By: SMP Staff
Sleep, or lack of it, affects us in many ways. Our health, immune system, mental acuity, emotional state, relationships, physical growth, performance, and even our waistline is affected by our quality of sleep. For many of us, this good quality sleep is getting harder to come by. Here are some answers on how to get the best sleep possible.
Q. How much sleep should I get?
A. According to sleep expert Michael J. Breus, Ph.D., it is a myth that everyone needs 8 hours of sleep. Different people in different stages of life need different amounts of sleep. Small children tend to need 11-12 hours, while grade school through high school kids need about 9 to 10 hours a night. By the time you are 18 to 19, the amount of sleep you need per night is generally set and it could range from 6 to 9 hours. One way to see how much you need is to see how many hours you got on the nights when you woke up and felt rested.
Q. Is it true that surfing the Internet before bed will interfere with my sleep?
A. In a group of people who reported spending up to 2 1/2 hours a night browsing sites on the Internet, over one-third of them also had some kind of problem with their sleep. 2. Watching late night TV can also make sleep less productive. The light your body is exposed to from the TV and computer screens also disrupts natural sleep cycles and rhythms. This is important to consider not just for adults, but for teens and children too.
Q. Does not getting enough sleep cause you to gain weight?
A. Yes, it does. When you sleep, you replenish hormones that regulate your feelings of satiety, (feeling full), and feelings of hunger and craving food. People who are sleep deprived may not feel full, even when they have eaten enough, and may crave high fat and sugary foods. They tend to eat more food of lower nutritional quality than those who get enough sleep. Read "What Sleeping has to do with Your Waistline" for more information.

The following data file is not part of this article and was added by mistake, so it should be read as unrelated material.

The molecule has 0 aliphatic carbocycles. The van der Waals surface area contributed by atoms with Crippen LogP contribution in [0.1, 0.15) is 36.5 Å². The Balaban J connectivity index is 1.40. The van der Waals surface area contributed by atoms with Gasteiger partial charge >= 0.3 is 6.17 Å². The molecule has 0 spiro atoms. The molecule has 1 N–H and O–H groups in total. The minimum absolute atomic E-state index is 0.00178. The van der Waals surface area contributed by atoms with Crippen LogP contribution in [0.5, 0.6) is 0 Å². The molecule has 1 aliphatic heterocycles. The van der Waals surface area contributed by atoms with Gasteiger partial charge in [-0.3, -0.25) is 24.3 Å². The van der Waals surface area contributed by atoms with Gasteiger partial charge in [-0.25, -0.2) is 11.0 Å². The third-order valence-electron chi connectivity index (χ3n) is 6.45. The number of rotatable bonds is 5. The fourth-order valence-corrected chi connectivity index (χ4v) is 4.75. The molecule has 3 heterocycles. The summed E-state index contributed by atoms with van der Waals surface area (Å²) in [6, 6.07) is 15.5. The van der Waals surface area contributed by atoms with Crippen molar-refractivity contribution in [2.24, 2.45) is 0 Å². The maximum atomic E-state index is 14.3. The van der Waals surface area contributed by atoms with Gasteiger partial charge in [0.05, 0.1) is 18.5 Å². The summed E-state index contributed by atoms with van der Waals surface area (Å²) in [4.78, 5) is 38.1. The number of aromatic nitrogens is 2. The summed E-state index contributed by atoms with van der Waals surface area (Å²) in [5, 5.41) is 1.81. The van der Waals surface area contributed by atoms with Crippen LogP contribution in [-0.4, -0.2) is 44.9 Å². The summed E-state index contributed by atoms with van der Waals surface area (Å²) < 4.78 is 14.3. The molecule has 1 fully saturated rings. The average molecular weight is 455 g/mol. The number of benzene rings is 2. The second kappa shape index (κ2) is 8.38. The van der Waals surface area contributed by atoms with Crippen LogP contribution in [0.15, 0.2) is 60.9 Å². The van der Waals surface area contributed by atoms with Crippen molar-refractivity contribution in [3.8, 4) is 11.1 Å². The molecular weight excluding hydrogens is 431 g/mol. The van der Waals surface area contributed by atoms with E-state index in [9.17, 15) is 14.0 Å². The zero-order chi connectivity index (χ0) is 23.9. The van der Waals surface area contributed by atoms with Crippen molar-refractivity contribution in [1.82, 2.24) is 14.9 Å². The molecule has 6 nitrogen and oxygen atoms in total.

Q. Is it true that exercise will help me sleep better?
A. Absolutely. People who exercise tend to sleep more deeply than those who don’t. This means that they get into the deeper stages of sleep and get better restorative rest in shorter periods of time. Daily exercise will also help to increase overall sleep. Most people do not want to exercise right before bed as it tends to cause feelings of wakefulness, energy, and exhilaration. There are some people however, who feel very relaxed and tired after exercise. They may actually benefit from exercising right before bedtime.
Q. My husband snores and it does wake me up several times a night. Does that affect my quality of sleep?
A. Yes. People who sleep with those who snore actually lose about an hour of quality sleep per night. This may add up to losing a good night’s sleep every week. You may want to get some ear plugs with a rating of 32. This will help mute the snoring but let in important sounds like a crying child or a fire alarm.1 Ear plugs can also help those who travel drown out hotel and street noise.
Q. I am a night owl. I seem to get energized late at night and then I can’t fall asleep.
A. Many parents have probably noticed with their small children that if it gets past bedtime, they may get a boost of energy and then they can’t settle down no matter how tired they are. This is true with many adults. Once this adrenaline kicks in, it is very hard to go to sleep. The solution is to go to bed before that happens. Have a consistent bedtime for you and for your kids.
Q. What about pets in the bed?
A. Sleeping with pets is a lot like sleeping with small children and those who snore. You may get enough hours of sleep, but not enough hours of quality sleep. When a pet like a dog is in a dream state, they may move their legs or growl. (We all know when a dog is dreaming he’s chasing a cat.) These movements can wake you during the night keeping you from staying in those deep stages of sleep and getting quality rest.